Kempsey greyhound trainer Nathan Goodwin says normal service can resume after Mike Baird's ban backflip

KEMPSEY greyhound trainer Nathan Goodwin summed up the decision to overturn the greyhound ban in just three words – sanity has prevailed.

Pleased: Kempsey greyhound trainer Nathan Goodwin believes sanity has prevailed after the greyhound ban was reversed. Photo: Callum McGregor

Pleased: Kempsey greyhound trainer Nathan Goodwin believes sanity has prevailed after the greyhound ban was reversed. Photo: Callum McGregor

New South Wales premier Mike Baird’s ban backflip on Tuesday will mean Goodwin can stay in the area after there was a real possibility the 38-year-old would have to relocate interstate.

“We can now re-establish our business although unfortunately the uncertainty put us a fair bit behind,” Goodwin said.

Goodwin contemplated moving to either South Australia or Queensland to continue training greyhounds, but now he doesn’t have to.

“Finally we have some direction, a future and we do look like we’re going to be okay and we can continue on,” he said.

However, restrictions are now increasingly likely to be placed on the industry.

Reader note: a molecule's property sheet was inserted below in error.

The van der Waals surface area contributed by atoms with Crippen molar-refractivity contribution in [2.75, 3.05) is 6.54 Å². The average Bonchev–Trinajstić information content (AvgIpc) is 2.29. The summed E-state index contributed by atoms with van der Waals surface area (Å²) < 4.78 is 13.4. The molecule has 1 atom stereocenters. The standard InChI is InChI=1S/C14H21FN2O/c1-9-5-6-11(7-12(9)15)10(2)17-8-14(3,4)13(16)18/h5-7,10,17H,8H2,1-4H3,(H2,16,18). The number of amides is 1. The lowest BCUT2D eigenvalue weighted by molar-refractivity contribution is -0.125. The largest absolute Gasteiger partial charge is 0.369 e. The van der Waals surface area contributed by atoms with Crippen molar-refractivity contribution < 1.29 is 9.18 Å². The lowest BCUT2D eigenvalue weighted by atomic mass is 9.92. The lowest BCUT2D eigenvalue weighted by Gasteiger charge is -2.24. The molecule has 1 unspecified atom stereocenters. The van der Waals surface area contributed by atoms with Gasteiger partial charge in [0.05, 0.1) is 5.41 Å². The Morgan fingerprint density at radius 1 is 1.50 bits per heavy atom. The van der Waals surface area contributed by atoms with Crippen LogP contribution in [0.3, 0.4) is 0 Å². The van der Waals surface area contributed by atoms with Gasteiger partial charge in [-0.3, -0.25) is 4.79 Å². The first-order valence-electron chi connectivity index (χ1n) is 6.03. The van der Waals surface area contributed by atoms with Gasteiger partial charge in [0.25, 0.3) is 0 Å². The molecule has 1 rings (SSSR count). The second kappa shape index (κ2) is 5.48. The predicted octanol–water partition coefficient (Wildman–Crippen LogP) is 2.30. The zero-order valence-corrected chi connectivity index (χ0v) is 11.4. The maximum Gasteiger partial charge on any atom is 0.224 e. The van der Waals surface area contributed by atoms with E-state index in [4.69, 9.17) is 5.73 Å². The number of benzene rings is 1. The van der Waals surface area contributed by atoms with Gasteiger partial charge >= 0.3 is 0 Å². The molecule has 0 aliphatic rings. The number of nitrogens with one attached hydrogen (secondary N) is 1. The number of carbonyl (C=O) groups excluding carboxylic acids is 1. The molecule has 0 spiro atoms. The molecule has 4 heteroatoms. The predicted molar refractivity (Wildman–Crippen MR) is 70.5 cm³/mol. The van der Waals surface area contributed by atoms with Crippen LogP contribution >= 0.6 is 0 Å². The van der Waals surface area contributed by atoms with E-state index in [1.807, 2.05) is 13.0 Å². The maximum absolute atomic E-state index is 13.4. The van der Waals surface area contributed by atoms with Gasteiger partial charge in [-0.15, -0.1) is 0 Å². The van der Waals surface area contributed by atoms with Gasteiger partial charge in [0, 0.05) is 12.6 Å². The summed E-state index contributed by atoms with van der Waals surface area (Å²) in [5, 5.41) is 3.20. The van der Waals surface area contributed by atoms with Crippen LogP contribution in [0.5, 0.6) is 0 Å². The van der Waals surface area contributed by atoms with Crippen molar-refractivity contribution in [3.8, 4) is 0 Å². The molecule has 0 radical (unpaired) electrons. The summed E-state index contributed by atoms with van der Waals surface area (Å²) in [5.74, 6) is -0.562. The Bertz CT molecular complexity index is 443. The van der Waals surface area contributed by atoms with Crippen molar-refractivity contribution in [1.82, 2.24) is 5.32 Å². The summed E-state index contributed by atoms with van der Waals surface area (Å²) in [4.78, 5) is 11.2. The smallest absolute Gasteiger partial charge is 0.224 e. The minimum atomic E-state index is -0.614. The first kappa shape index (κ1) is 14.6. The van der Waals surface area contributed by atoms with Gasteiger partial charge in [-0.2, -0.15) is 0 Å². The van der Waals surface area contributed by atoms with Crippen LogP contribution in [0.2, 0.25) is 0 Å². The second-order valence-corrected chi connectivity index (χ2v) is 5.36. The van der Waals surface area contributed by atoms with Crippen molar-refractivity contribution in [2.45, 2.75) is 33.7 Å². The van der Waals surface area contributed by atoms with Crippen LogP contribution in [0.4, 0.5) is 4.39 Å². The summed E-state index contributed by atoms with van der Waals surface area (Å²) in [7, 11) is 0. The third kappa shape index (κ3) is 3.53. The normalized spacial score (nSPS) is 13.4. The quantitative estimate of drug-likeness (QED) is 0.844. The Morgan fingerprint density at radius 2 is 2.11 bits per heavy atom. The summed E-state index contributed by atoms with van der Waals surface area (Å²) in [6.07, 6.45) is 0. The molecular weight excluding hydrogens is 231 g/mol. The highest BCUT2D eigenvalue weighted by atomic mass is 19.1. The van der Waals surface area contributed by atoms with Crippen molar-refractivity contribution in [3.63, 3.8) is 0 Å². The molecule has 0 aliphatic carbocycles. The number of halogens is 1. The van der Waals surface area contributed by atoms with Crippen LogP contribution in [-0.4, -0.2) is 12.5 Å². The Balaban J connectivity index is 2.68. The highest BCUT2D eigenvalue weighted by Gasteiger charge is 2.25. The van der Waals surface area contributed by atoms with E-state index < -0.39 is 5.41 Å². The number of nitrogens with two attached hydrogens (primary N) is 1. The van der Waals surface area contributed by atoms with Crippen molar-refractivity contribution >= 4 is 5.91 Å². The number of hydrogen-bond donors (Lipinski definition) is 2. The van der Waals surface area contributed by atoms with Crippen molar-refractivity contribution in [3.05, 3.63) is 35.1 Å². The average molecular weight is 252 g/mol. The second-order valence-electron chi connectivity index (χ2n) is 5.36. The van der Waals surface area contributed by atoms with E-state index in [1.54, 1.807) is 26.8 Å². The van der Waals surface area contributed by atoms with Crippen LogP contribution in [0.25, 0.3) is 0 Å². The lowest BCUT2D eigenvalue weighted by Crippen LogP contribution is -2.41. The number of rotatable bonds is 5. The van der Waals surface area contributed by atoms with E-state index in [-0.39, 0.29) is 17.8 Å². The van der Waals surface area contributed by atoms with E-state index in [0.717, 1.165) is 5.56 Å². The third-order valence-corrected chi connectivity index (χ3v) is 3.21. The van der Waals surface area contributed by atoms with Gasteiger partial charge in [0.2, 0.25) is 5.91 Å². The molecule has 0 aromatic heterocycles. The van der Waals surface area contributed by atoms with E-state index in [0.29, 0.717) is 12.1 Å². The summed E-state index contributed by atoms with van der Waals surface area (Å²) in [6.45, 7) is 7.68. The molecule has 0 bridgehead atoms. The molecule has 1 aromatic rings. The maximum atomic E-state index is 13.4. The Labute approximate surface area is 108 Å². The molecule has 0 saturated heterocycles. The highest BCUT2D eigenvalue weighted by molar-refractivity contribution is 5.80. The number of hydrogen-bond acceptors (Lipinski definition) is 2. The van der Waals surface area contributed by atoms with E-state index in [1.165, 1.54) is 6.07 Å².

These include the possibility of levies being placed on any pups that are born and Goodwin doesn’t feel these restrictions are the answer.

“I don’t think levies will work because it’s very expensive to breed a litter and I don’t know where the money would go,” he said.

“To breed a litter of pups now from birth to the race track costs about $5000 per dog.”

Along with possible levies on pups born, there is talk of racetrack numbers being halved.

It remains unknown how the industry will determine which tracks stay and which ones go.

“That’s the elephant in the room isn’t it,” Goodwin said.

“I think it’s inevitable that some race tracks are going to go, but what they will try and do is centralise race tracks.

“Say for instance there’s three tracks on the Mid-North Coast at Kempsey, Taree and Wauchope, I think they’ll look to bring that back to one or two tracks in the area.”

Tracks that remained would then likely need to push for TAB coverage to justify their existence.

“That way they’re not just becoming a track where they pump money into them for no return and if the tracks in NSW are given that opportunity (of coverage) I think that would be a step in the right direction,” Goodwin said.

“If there are less tracks, the tracks that are left have to race twice a week to accommodate the dogs.

“There are too many dogs not getting a start week to week and if that continues to happen for any length of time participants will lose a bit of interest and I think that’s not the best thing to happen.”

Goodwin felt the New South Wales greyhound industry should use how other states have improved the industry as a template for the future.

“Queensland and Victoria are now prospering since the live baiting scandal and the reforms have seen those tracks go ahead in leaps and bounds and we can do the same here.”


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